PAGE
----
The oldest fossil of any land-dwelling organism found to date is a fungus called Tortotubus. The fungus may not have been the first terrestrial organism but it played a pivotal in preparing the Earth for higher orders of plants and eventually animals. Dr. Martin Smith with the Department of Earth Sciences at the University of Cambridge in Britain published the new discovery in the March 2, 2016, edition of the Botanical Journal of the Linnean Society.
Smith pieced together the structure of Tortotubus from a number of tiny fossils found in Sweden and Scotland. The fossils are 50 micrometers long. Smith found that the structure of this ancient fungus is very similar to the structure of many modern fungi that spread across surfaces by branching. The intertwined branching of the fungus gave it support and a physical mechanism to absorb nutrients from the lichen, algae, and rocks on the Paleozoic Earth. The Tortotubus fossils are 440 million years old.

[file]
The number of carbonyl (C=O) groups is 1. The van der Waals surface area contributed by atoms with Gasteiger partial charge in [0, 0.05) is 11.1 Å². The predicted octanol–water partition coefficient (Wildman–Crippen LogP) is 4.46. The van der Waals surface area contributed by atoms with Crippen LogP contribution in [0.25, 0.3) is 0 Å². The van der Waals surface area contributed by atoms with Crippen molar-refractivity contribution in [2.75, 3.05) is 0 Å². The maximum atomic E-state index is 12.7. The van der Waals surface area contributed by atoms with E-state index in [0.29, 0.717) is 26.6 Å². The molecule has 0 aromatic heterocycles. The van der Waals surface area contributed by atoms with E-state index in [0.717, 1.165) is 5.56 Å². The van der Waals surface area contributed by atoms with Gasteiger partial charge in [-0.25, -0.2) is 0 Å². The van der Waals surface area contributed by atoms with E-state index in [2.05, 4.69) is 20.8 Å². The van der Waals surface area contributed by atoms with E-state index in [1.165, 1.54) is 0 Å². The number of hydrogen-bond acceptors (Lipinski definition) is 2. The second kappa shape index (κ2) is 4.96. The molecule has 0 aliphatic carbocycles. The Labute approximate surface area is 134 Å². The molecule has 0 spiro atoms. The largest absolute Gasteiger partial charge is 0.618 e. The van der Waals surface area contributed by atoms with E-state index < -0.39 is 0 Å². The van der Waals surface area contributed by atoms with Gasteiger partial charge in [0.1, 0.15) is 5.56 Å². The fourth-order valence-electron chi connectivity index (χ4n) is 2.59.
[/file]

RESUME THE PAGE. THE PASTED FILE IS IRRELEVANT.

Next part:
The ancient fungi began the process of creating soil. The soil and the nutrients in the soil were mandatory for the development of higher forms of plant and animal life on Earth. One of the most important processes that fungi are involved in is the nitrogen cycle. Fungi feed on and promote the decomposition of nitrogen containing matter. The fungi provide nitrogen for plants by depositing the nitrogen as nitrates in the soil. The fungi can be a source of nitrogen for animals that eat the fungi.
The diversity of life on Earth was produced by fungi. The tiny creatures broke down the surface of the Earth into elements that plants could use as food. No life on Earth could have developed without the initial colonization of Earth by fungi.